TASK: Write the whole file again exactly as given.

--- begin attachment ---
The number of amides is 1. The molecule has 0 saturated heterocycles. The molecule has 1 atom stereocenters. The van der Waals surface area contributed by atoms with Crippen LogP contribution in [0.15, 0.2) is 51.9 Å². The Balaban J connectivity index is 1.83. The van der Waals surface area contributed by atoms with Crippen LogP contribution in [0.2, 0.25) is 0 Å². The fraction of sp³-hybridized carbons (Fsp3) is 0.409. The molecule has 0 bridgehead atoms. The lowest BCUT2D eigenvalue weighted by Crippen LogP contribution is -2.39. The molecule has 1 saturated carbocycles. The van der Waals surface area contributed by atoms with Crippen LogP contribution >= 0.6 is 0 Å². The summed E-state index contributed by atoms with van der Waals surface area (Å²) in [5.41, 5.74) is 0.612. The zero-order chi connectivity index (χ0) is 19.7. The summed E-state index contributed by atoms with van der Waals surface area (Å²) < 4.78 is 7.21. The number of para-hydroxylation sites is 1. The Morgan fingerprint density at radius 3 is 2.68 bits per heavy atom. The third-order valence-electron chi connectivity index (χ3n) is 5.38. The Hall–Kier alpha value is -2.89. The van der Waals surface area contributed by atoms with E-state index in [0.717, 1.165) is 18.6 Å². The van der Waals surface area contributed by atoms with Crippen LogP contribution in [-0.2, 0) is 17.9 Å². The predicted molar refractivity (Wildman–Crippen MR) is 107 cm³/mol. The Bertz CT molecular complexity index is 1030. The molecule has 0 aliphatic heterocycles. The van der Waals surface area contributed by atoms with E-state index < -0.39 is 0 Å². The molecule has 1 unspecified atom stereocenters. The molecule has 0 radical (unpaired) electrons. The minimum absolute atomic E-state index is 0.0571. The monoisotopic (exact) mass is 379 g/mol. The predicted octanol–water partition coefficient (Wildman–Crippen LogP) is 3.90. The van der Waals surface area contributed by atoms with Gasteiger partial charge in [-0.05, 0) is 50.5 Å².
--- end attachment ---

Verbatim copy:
The number of amides is 1. The molecule has 0 saturated heterocycles. The molecule has 1 atom stereocenters. The van der Waals surface area contributed by atoms with Crippen LogP contribution in [0.15, 0.2) is 51.9 Å². The Balaban J connectivity index is 1.83. The van der Waals surface area contributed by atoms with Crippen LogP contribution in [0.2, 0.25) is 0 Å². The fraction of sp³-hybridized carbons (Fsp3) is 0.409. The molecule has 0 bridgehead atoms. The lowest BCUT2D eigenvalue weighted by Crippen LogP contribution is -2.39. The molecule has 1 saturated carbocycles. The van der Waals surface area contributed by atoms with Crippen LogP contribution >= 0.6 is 0 Å². The summed E-state index contributed by atoms with van der Waals surface area (Å²) in [5.41, 5.74) is 0.612. The zero-order chi connectivity index (χ0) is 19.7. The summed E-state index contributed by atoms with van der Waals surface area (Å²) < 4.78 is 7.21. The number of para-hydroxylation sites is 1. The Morgan fingerprint density at radius 3 is 2.68 bits per heavy atom. The third-order valence-electron chi connectivity index (χ3n) is 5.38. The Hall–Kier alpha value is -2.89. The van der Waals surface area contributed by atoms with E-state index in [0.717, 1.165) is 18.6 Å². The van der Waals surface area contributed by atoms with Crippen LogP contribution in [-0.2, 0) is 17.9 Å². The predicted molar refractivity (Wildman–Crippen MR) is 107 cm³/mol. The Bertz CT molecular complexity index is 1030. The molecule has 0 aliphatic heterocycles. The van der Waals surface area contributed by atoms with E-state index < -0.39 is 0 Å². The molecule has 1 unspecified atom stereocenters. The molecule has 0 radical (unpaired) electrons. The minimum absolute atomic E-state index is 0.0571. The monoisotopic (exact) mass is 379 g/mol. The predicted octanol–water partition coefficient (Wildman–Crippen LogP) is 3.90. The van der Waals surface area contributed by atoms with Gasteiger partial charge in [-0.05, 0) is 50.5 Å².